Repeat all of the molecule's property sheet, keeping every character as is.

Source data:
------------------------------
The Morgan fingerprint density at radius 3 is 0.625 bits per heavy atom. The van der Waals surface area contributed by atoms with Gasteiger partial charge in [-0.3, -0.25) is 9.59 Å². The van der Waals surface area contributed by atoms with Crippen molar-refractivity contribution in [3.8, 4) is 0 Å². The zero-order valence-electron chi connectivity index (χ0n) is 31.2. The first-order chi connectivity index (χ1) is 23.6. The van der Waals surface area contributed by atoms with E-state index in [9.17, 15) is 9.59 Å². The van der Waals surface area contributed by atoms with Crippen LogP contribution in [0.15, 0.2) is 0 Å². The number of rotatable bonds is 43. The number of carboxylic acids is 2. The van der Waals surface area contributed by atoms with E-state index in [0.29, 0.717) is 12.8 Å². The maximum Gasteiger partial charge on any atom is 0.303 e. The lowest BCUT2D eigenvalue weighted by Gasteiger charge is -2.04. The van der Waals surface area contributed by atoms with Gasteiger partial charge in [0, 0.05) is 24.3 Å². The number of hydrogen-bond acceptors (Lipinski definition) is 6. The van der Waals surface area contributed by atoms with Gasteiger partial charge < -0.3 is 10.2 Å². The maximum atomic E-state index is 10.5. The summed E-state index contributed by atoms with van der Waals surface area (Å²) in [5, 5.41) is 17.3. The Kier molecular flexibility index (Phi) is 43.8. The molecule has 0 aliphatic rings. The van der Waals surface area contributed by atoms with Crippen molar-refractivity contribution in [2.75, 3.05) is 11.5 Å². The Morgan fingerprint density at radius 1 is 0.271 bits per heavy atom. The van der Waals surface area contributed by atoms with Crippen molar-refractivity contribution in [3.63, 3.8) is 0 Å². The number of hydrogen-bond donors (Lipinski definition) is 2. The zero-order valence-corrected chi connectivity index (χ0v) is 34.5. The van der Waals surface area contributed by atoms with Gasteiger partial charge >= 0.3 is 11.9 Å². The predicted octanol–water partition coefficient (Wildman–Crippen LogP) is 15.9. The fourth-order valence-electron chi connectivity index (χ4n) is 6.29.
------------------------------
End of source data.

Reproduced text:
The Morgan fingerprint density at radius 3 is 0.625 bits per heavy atom. The van der Waals surface area contributed by atoms with Gasteiger partial charge in [-0.3, -0.25) is 9.59 Å². The van der Waals surface area contributed by atoms with Crippen molar-refractivity contribution in [3.8, 4) is 0 Å². The zero-order valence-electron chi connectivity index (χ0n) is 31.2. The first-order chi connectivity index (χ1) is 23.6. The van der Waals surface area contributed by atoms with E-state index in [9.17, 15) is 9.59 Å². The van der Waals surface area contributed by atoms with Crippen LogP contribution in [0.15, 0.2) is 0 Å². The number of rotatable bonds is 43. The number of carboxylic acids is 2. The van der Waals surface area contributed by atoms with E-state index in [0.29, 0.717) is 12.8 Å². The maximum Gasteiger partial charge on any atom is 0.303 e. The lowest BCUT2D eigenvalue weighted by Gasteiger charge is -2.04. The van der Waals surface area contributed by atoms with Gasteiger partial charge in [0, 0.05) is 24.3 Å². The number of hydrogen-bond acceptors (Lipinski definition) is 6. The van der Waals surface area contributed by atoms with Gasteiger partial charge < -0.3 is 10.2 Å². The maximum atomic E-state index is 10.5. The summed E-state index contributed by atoms with van der Waals surface area (Å²) in [5, 5.41) is 17.3. The Kier molecular flexibility index (Phi) is 43.8. The molecule has 0 aliphatic rings. The van der Waals surface area contributed by atoms with Crippen molar-refractivity contribution in [2.75, 3.05) is 11.5 Å². The Morgan fingerprint density at radius 1 is 0.271 bits per heavy atom. The van der Waals surface area contributed by atoms with Crippen molar-refractivity contribution in [3.63, 3.8) is 0 Å². The number of hydrogen-bond donors (Lipinski definition) is 2. The zero-order valence-corrected chi connectivity index (χ0v) is 34.5. The van der Waals surface area contributed by atoms with Gasteiger partial charge >= 0.3 is 11.9 Å². The predicted octanol–water partition coefficient (Wildman–Crippen LogP) is 15.9. The fourth-order valence-electron chi connectivity index (χ4n) is 6.29.